If, as the poet wrote, "Verily, there is a holiness in women we men know nothing of," it is because of a precious legacy which through Mary is glorified, sanctified, and beatified. Because of Mary's part in the Redemption of mankind, because of the Immaculate Conception and the Virgin Birth, the attitude of the whole world toward womanhood and motherhood changed, and woman herself was raised to a position that she had never occupied before. Under the aegis of Christianity, motherhood—God's agency for the reproduction of human life—was seen for the first time as one of mankind's greatest glories. To the pagan, woman was to be used for the gratification of the senses. He regarded her in much the way he did his other chattels. To the Christian, woman is a vessel of election, a repository of the soul made in the image and likeness of God.

To the Christian woman, the career of motherhood, next to the religious life, is the noblest and the greatest on earth. To be God's agent in bringing a child into the world; to be the instrument for making possible the continuation of the Christian heritage; to be the handmaid, as it were, for enabling others to enjoy the Beatific Vision with the blessed in heaven—such is woman's high destiny. What a vocation, O noble mother! And, by the grace of God, it is yours.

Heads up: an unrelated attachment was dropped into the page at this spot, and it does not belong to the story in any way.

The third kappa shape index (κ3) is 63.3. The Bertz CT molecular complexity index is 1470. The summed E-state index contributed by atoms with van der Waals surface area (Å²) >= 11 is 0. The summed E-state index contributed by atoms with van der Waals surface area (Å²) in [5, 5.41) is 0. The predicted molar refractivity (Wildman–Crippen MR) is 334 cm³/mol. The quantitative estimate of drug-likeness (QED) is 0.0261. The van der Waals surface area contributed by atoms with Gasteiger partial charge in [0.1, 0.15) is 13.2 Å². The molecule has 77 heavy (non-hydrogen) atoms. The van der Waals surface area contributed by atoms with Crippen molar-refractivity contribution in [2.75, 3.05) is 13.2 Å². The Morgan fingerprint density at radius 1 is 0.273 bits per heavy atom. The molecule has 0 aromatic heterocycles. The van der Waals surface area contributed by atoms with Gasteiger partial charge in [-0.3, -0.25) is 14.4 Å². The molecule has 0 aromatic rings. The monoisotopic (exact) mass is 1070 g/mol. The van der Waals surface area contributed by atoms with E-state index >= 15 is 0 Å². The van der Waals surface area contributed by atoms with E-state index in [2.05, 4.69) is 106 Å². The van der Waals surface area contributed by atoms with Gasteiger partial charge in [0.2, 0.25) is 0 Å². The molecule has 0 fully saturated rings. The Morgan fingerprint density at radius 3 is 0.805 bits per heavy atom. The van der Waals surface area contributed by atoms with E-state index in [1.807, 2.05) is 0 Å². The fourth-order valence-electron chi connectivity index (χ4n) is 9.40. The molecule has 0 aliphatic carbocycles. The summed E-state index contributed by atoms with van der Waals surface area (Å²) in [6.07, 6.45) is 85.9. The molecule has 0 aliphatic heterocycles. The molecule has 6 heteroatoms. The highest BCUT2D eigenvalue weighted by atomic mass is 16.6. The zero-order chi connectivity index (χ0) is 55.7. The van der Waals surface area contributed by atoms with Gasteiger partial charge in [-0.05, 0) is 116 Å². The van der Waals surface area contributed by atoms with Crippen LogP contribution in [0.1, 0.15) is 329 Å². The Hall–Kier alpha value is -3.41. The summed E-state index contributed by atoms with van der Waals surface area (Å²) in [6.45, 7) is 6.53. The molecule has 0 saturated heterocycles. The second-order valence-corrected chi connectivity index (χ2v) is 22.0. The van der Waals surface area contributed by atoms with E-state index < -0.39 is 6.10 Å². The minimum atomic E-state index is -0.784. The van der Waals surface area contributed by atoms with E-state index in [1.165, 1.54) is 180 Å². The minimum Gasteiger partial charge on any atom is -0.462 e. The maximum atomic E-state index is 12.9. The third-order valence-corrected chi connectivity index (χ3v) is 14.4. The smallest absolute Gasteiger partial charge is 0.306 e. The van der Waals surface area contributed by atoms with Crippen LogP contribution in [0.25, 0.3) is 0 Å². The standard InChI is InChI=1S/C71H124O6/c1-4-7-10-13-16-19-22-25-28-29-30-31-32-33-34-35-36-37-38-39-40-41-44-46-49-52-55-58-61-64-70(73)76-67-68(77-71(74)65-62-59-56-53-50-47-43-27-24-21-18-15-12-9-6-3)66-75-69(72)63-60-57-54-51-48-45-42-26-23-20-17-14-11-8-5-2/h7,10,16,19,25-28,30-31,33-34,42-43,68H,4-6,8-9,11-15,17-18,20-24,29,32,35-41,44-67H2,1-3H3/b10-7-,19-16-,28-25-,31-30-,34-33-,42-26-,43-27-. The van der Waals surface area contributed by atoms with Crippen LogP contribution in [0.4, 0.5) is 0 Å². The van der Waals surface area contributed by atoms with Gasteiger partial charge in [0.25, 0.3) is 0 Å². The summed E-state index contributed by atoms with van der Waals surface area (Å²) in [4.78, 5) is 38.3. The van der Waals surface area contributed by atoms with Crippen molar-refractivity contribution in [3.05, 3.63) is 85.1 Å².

Blessed by special graces received in the sacrament of matrimony, motherhood goes forward as the great stabilizing and refining force of the human race. And the virtues of the true mother, whose ideal is ever the Blessed Mother, have contributed all throughout the centuries in Christian lands to the culture of succeeding generations. The true mother always basks in the reflected glory of the Mother of God—stabat juxta crucem—and with her true mother's love brings comfort and solace to her erring children because of her mercy and tenderness of heart.

The true mother instills into her children a deep and lasting devotion to the Blessed Virgin. Such a one, for example, was the Mother of Padraic Pearse, the Irish patriot of a generation ago. The love for the Mother of God shared by this mother and son is beautifully expressed in a poem that Pearse wrote in Kilmainham Prison the night before he was executed. It was a little poem his mother had asked him to write in such fashion that it would seem to be said by her about him.